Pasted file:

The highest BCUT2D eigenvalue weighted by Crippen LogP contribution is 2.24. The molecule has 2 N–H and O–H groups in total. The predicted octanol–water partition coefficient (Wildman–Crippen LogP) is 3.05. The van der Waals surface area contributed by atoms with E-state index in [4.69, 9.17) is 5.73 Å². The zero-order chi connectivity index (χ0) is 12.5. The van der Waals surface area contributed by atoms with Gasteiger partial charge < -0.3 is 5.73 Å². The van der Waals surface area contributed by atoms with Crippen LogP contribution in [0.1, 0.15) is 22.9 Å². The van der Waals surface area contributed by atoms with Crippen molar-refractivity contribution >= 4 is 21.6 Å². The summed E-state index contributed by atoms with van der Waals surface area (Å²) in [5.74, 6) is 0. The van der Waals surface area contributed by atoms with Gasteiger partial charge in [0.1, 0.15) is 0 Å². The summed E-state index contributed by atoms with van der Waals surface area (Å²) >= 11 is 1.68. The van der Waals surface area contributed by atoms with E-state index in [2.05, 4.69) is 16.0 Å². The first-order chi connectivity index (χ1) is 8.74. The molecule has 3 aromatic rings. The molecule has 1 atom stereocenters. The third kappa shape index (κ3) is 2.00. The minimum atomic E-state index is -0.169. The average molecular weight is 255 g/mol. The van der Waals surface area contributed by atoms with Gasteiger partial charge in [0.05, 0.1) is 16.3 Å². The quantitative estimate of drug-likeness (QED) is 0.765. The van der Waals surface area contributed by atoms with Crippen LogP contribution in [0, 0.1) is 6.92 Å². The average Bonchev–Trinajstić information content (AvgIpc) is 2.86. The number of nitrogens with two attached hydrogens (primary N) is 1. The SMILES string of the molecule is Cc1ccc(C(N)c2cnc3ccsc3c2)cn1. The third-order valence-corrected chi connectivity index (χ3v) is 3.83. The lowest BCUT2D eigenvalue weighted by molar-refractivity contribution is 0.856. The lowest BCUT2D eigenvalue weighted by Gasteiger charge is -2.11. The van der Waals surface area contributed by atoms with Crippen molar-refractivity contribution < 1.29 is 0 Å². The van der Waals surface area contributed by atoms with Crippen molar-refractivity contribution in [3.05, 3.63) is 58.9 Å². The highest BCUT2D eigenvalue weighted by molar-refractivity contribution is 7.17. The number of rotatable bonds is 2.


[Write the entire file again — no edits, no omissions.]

The highest BCUT2D eigenvalue weighted by Crippen LogP contribution is 2.24. The molecule has 2 N–H and O–H groups in total. The predicted octanol–water partition coefficient (Wildman–Crippen LogP) is 3.05. The van der Waals surface area contributed by atoms with E-state index in [4.69, 9.17) is 5.73 Å². The zero-order chi connectivity index (χ0) is 12.5. The van der Waals surface area contributed by atoms with Gasteiger partial charge < -0.3 is 5.73 Å². The van der Waals surface area contributed by atoms with Crippen LogP contribution in [0.1, 0.15) is 22.9 Å². The van der Waals surface area contributed by atoms with Crippen molar-refractivity contribution >= 4 is 21.6 Å². The summed E-state index contributed by atoms with van der Waals surface area (Å²) in [5.74, 6) is 0. The van der Waals surface area contributed by atoms with Gasteiger partial charge in [0.1, 0.15) is 0 Å². The summed E-state index contributed by atoms with van der Waals surface area (Å²) >= 11 is 1.68. The van der Waals surface area contributed by atoms with E-state index in [2.05, 4.69) is 16.0 Å². The first-order chi connectivity index (χ1) is 8.74. The molecule has 3 aromatic rings. The molecule has 1 atom stereocenters. The third kappa shape index (κ3) is 2.00. The minimum atomic E-state index is -0.169. The average molecular weight is 255 g/mol. The van der Waals surface area contributed by atoms with Gasteiger partial charge in [0.05, 0.1) is 16.3 Å². The quantitative estimate of drug-likeness (QED) is 0.765. The van der Waals surface area contributed by atoms with Crippen LogP contribution in [0, 0.1) is 6.92 Å². The average Bonchev–Trinajstić information content (AvgIpc) is 2.86. The number of nitrogens with two attached hydrogens (primary N) is 1. The SMILES string of the molecule is Cc1ccc(C(N)c2cnc3ccsc3c2)cn1. The third-order valence-corrected chi connectivity index (χ3v) is 3.83. The lowest BCUT2D eigenvalue weighted by molar-refractivity contribution is 0.856. The lowest BCUT2D eigenvalue weighted by Gasteiger charge is -2.11. The van der Waals surface area contributed by atoms with Crippen molar-refractivity contribution < 1.29 is 0 Å². The van der Waals surface area contributed by atoms with Crippen molar-refractivity contribution in [3.05, 3.63) is 58.9 Å². The highest BCUT2D eigenvalue weighted by molar-refractivity contribution is 7.17. The number of rotatable bonds is 2.